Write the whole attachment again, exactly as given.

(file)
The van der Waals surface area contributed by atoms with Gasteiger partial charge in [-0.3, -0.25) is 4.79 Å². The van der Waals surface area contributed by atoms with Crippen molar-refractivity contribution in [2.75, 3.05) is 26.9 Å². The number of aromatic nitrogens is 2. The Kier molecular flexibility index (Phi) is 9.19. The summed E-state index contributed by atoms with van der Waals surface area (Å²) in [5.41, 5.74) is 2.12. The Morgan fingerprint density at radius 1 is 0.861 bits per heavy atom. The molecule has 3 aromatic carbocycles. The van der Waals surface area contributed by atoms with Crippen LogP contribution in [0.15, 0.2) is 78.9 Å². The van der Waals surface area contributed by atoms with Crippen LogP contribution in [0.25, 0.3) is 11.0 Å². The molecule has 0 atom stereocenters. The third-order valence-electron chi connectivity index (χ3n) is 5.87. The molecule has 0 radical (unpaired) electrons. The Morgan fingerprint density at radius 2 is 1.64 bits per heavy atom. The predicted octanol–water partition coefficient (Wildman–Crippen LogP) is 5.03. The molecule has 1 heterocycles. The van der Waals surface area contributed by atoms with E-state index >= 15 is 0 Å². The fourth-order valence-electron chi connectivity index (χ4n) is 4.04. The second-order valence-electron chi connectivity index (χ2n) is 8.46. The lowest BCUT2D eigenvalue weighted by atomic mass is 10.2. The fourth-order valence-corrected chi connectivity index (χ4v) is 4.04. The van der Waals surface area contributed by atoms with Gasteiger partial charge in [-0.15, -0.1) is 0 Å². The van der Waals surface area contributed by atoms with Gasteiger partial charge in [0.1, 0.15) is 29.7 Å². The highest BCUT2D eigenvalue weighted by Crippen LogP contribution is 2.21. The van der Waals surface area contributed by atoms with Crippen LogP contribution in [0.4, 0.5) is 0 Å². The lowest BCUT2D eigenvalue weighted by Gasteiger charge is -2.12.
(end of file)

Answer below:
The van der Waals surface area contributed by atoms with Gasteiger partial charge in [-0.3, -0.25) is 4.79 Å². The van der Waals surface area contributed by atoms with Crippen molar-refractivity contribution in [2.75, 3.05) is 26.9 Å². The number of aromatic nitrogens is 2. The Kier molecular flexibility index (Phi) is 9.19. The summed E-state index contributed by atoms with van der Waals surface area (Å²) in [5.41, 5.74) is 2.12. The Morgan fingerprint density at radius 1 is 0.861 bits per heavy atom. The molecule has 3 aromatic carbocycles. The van der Waals surface area contributed by atoms with Crippen LogP contribution in [0.15, 0.2) is 78.9 Å². The van der Waals surface area contributed by atoms with Crippen LogP contribution in [0.25, 0.3) is 11.0 Å². The molecule has 0 atom stereocenters. The third-order valence-electron chi connectivity index (χ3n) is 5.87. The molecule has 0 radical (unpaired) electrons. The Morgan fingerprint density at radius 2 is 1.64 bits per heavy atom. The predicted octanol–water partition coefficient (Wildman–Crippen LogP) is 5.03. The molecule has 1 heterocycles. The van der Waals surface area contributed by atoms with E-state index >= 15 is 0 Å². The fourth-order valence-electron chi connectivity index (χ4n) is 4.04. The second-order valence-electron chi connectivity index (χ2n) is 8.46. The lowest BCUT2D eigenvalue weighted by atomic mass is 10.2. The fourth-order valence-corrected chi connectivity index (χ4v) is 4.04. The van der Waals surface area contributed by atoms with Gasteiger partial charge in [-0.15, -0.1) is 0 Å². The van der Waals surface area contributed by atoms with Gasteiger partial charge in [0.1, 0.15) is 29.7 Å². The highest BCUT2D eigenvalue weighted by Crippen LogP contribution is 2.21. The van der Waals surface area contributed by atoms with Crippen LogP contribution in [0.4, 0.5) is 0 Å². The lowest BCUT2D eigenvalue weighted by Gasteiger charge is -2.12.